Academic journal article Social Work Research

Assessing Capacity for Self-Care among HIV-Positive Heads of Household: Bilingual Validation of the Parental Self-Care Scale

Academic journal article Social Work Research

Assessing Capacity for Self-Care among HIV-Positive Heads of Household: Bilingual Validation of the Parental Self-Care Scale

Article excerpt

For many people living with HIV/AIDS (PLHA), coping with a lifelong and life-threatening illness is complicated by the roles and responsibilities of parenting (Antle, Wells, Goldie, DeMatteo, & King, 2001). The demands of child rearing, taken together with experiences of stigmatization, injustice, and uncertainty about one's own future, underscore the need for professionals to better understand the circumstances of HIV-positive parents and to develop constructive means of support.

Interviewing English- and Spanish-speaking HIV-positive women, Aranda-Naranjo, Portillo, Schietinger, and Norgan (2002) found that caring for self was often secondary to caring for family. Respondents valued creating an atmosphere of normalcy for their children despite their own illness, spent considerable time on children's needs, and identified them as their primary reason for living. Fullilove and colleagues (2002) identified challenges faced by women of color in obtaining culturally sensitive services, reporting that ancillary services (transportation, child care, and mental health and substance abuse treatment) may be especially difficult to obtain. Such women may find themselves disadvantaged when competing for service funding and may be least likely to effectively advocate for their own financial, political, or social needs.

Balancing obligations as caregiver and care recipient may mean taking care of basic survival needs, negotiating care for infected and affected household members, managing adherence to one's own medical regimen, and finding providers who communicate well and can be trusted (Aranda-Naranjo et al., 2002). These issues may be further complicated by immigrant status. Celia and colleagues (1998) observed the importance of developing assessments of health-related quality of life that could be usefully compared across differing populations, while Miller, Guarnaccia, and Fasina (2002), acknowledging the disproportionate impact of AIDS on people of Latino origin, called for increased Spanish translation of tools for prevention education and health-related assessment.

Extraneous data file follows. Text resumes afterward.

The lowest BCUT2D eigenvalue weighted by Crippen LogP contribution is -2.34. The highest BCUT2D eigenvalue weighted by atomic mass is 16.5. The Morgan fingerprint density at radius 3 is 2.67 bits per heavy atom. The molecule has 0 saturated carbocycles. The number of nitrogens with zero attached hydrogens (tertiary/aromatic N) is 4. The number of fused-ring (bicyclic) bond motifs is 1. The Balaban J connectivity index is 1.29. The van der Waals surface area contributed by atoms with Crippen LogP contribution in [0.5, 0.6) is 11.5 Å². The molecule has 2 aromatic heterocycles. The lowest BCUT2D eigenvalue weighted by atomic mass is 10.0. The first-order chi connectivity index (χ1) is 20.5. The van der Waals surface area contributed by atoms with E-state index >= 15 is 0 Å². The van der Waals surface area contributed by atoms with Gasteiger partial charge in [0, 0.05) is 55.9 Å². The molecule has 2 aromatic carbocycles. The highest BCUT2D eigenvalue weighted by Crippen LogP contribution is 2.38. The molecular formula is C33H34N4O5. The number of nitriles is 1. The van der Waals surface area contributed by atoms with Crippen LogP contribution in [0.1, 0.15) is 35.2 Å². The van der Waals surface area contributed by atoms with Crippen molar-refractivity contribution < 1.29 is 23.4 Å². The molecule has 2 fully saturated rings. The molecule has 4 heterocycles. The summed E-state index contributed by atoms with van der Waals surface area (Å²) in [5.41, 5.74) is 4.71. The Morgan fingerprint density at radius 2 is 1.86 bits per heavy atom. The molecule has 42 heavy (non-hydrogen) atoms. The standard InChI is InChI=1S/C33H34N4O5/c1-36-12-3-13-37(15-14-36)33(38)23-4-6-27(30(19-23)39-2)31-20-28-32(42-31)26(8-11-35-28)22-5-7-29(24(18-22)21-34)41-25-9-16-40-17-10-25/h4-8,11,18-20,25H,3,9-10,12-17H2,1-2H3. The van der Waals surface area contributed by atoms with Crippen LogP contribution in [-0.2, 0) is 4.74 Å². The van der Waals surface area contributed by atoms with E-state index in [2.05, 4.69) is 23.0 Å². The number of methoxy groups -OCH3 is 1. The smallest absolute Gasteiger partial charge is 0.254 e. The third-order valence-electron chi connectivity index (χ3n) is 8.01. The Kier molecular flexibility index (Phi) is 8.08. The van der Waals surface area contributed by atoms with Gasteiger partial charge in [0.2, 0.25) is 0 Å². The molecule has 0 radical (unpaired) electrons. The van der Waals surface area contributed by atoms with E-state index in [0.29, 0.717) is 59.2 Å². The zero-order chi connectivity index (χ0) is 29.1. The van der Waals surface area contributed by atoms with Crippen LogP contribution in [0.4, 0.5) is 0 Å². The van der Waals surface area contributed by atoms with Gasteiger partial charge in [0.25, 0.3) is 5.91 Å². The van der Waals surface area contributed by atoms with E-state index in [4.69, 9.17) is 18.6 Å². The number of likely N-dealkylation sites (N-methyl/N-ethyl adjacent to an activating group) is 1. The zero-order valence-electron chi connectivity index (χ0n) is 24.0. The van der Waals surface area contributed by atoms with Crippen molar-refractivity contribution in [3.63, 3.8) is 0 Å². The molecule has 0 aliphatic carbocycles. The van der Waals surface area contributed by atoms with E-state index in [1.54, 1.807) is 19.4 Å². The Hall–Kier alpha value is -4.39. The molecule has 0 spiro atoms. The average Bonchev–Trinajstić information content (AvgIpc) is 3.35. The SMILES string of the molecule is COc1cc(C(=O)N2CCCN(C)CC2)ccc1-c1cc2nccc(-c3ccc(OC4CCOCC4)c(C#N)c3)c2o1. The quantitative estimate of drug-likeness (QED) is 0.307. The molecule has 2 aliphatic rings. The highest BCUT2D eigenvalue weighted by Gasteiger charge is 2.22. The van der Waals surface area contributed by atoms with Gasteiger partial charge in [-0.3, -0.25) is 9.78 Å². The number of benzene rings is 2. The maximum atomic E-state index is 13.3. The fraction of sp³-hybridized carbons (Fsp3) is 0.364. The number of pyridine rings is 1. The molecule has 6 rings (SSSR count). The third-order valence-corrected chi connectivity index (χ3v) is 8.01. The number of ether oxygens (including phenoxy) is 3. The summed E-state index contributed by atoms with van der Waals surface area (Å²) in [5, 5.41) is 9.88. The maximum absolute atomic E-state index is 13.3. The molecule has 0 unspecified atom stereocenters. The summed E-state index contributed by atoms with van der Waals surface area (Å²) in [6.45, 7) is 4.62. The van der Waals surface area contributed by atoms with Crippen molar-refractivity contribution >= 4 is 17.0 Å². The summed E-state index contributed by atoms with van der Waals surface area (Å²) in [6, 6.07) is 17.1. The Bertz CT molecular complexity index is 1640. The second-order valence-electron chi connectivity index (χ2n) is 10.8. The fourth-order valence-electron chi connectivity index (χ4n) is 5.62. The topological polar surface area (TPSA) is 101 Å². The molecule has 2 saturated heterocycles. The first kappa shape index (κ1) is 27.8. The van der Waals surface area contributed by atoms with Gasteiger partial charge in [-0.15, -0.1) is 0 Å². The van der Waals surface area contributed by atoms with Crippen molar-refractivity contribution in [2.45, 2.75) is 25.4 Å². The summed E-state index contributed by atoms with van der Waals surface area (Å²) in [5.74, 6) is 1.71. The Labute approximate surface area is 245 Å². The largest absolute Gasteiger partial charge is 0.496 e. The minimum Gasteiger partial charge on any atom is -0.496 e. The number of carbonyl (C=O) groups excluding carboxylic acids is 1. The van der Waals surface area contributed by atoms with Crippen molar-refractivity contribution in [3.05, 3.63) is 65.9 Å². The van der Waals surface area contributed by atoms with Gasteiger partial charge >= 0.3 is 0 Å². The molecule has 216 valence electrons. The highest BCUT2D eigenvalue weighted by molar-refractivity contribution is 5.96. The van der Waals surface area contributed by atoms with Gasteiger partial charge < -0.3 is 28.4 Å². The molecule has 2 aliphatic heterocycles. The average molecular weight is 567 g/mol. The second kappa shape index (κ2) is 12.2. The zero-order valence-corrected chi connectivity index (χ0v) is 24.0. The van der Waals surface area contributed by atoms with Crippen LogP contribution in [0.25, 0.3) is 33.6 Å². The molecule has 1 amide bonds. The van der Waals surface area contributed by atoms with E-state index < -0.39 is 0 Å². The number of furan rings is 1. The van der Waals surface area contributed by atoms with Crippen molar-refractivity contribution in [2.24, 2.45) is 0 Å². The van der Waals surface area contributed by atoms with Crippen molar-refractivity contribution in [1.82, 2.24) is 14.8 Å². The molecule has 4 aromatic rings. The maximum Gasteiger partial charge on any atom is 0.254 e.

Bandura's (1997) concept of self-efficacy, the belief that one's behavior would result in a certain desired outcome, has been associated with numerous health-related conditions. Generally considered to be variable with circumstances rather than characteristic of individuals, it is best conceptualized for measurement as being specific to particular experiences and expressed as real-world challenges that people of interest are likely to face (DeVellis & DeVellis, 2001). For women in advanced stages of HIV/AIDS who have young children, successful adherence to antiretroviral medications has been significantly related to self-efficacy regarding their treatment, and outcome expectancies regarding its benefits (Murphy, Greenwell, & Hoffman, 2002).

Among people affected by HIV/AIDS, parents' beliefs in their abilities to care for their children have been assessed by Dorsey, Klein, and Forehand (1999) using Allen's (1993) Parenting Efficacy Scale to measure five dimensions: love, control, communication, education, and general self-efficacy.

Shively and colleagues (2002) reported an initial validation of the HIV Self-Efficacy Questionnaire, capturing six domains of PLHA experience (managing mood, medications, symptoms, and fatigue; communicating with the health care provider; and getting support).

The need for measures allowing comparisons among differing cultural and social groups is particularly strong in the context of the HIV/AIDS pandemic, where so many different groups require assistance in varying health care and social service settings (Skevington, 2002). Our instrument represents the first effort to capture self-efficacy from the perspective of parents in HIV-infected or -affected households, referenced to the challenges of caring for self while remaining responsible for others, and is the first assessed for its potential use with both English- and Spanish-speaking respondents. …

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